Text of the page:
19 thoughts on “NLCS Game 2. Cubs at Mets”

  1. If this holds up, both LCSs would be 2-0. Fortunately, it would be both home teams, but it will mean the teams trailing in the series will be desperate for a win in Game 3.

  2. I didn't check to see if this is true, but I read that if the Mets win, it will be the first time that none of the original sixteen teams was in the World Series.

    1. This is true. Although 1986 was close with the Angles blowing their 3-2 series lead (would have been Angels-Mets)

    2. This overlooks the fact that several teams have relocated to different cities, of course (sometimes more than once!).

      Braves (twice)
      A's (twice)

      1. I thought of that, too. I assume they meant the sixteen original franchises, regardless of where they now are.

        1. Yep. That's what they meant. And actually, the Yankees were originally the Baltimore Orioles. And also, the Orioles were the Browns, who were the Milwaukee Brewers. And also, what constitutes an original National League team?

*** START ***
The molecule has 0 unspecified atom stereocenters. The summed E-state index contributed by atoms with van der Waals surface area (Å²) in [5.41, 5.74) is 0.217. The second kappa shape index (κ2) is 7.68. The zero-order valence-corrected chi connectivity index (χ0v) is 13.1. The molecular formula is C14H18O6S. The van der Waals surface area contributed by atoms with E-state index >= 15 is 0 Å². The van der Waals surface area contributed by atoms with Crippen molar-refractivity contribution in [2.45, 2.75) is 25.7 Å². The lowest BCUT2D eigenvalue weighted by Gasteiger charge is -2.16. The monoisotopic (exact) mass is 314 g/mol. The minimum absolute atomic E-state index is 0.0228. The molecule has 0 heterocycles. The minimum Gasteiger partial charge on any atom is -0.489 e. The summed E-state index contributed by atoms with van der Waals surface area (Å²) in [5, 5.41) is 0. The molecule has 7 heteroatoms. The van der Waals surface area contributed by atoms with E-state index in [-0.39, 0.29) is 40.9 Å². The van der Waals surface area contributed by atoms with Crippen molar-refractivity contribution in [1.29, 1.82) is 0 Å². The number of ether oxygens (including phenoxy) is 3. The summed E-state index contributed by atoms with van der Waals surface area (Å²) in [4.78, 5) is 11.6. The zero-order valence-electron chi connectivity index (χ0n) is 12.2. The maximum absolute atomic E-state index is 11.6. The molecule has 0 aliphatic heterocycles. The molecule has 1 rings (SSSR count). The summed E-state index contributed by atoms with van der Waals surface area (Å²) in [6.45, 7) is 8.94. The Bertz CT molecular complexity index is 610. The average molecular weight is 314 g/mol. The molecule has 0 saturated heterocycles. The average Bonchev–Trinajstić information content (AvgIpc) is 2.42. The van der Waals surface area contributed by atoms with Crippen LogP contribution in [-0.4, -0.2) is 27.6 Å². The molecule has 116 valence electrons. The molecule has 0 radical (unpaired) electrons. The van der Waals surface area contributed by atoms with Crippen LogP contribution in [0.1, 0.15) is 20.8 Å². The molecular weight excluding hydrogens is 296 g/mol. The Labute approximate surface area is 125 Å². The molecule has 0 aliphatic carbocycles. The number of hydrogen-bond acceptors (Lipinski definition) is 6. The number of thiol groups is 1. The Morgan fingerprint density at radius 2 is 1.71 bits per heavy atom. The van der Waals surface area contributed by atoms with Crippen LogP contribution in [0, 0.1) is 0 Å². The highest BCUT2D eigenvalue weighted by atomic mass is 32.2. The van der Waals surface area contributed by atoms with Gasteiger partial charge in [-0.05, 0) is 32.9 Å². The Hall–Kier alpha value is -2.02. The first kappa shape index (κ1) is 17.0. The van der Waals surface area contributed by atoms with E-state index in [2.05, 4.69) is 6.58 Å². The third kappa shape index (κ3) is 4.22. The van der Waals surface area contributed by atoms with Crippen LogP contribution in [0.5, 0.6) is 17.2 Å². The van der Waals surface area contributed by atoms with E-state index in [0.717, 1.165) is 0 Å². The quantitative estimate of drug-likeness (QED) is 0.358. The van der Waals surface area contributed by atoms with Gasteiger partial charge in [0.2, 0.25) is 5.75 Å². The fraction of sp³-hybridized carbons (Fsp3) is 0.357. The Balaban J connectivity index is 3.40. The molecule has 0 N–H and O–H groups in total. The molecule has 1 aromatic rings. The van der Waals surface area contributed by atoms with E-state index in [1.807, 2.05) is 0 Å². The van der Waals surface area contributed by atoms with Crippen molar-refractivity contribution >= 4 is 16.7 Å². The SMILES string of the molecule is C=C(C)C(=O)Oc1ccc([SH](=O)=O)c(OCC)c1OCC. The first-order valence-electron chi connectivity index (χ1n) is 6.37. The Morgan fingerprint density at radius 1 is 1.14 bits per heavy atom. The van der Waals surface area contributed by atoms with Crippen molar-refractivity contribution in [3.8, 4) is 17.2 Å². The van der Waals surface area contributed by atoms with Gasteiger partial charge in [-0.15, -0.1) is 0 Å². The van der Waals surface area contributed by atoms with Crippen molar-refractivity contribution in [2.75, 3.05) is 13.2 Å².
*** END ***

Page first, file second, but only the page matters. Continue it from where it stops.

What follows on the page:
Usually, I only respond to brianS like this.

  3. Again Wright mentioned as the longest tenured single-team player. This time the graphic includes his call up date of July 2004.

  4. Speaking of the cover image, I went to a game at Shea in July (?) '02 (?). I have almost nothing nice to say about it.

    1. I think this might have been the game I was at. - PHI@NYM 12 July, 2002 It fits what I remember ot it being July before senior year, Scott Rolen playing for the Phillies (He was Indiana Mr. Baseball is why I was excited to see him), and the Mets losing.

      1. Was in New York for Fleet Week '06 - The Yankees & Mets were both leading their respective divisions and the games were well attended. Being dressed in my uniform got me into a game at Yankee Stadium* and also took in a game at Shea courtesy of some New Jersey firefighters. Fun to say I've been there...but having "been there" is about all I remember. I think I missed a Pedro start by a day ...

        *A hit is a hit, and the historic 2000th of Jeter's amazing career was a leadoff nubber in the bottom of the fourth inning that was pounced upon by Royals catcher Paul Bako about one foot into the grass up the third-base line.
        Bako scooped up the dribbler and fired it high over the head of first baseman Doug Mientkiewicz as the star shortstop motored on to second base.
        The official scorer took a moment to rule the ball a hit and an error. When the crowd learned of the ruling it rose and began to chant, "Jeter, Jeter, Jeter."

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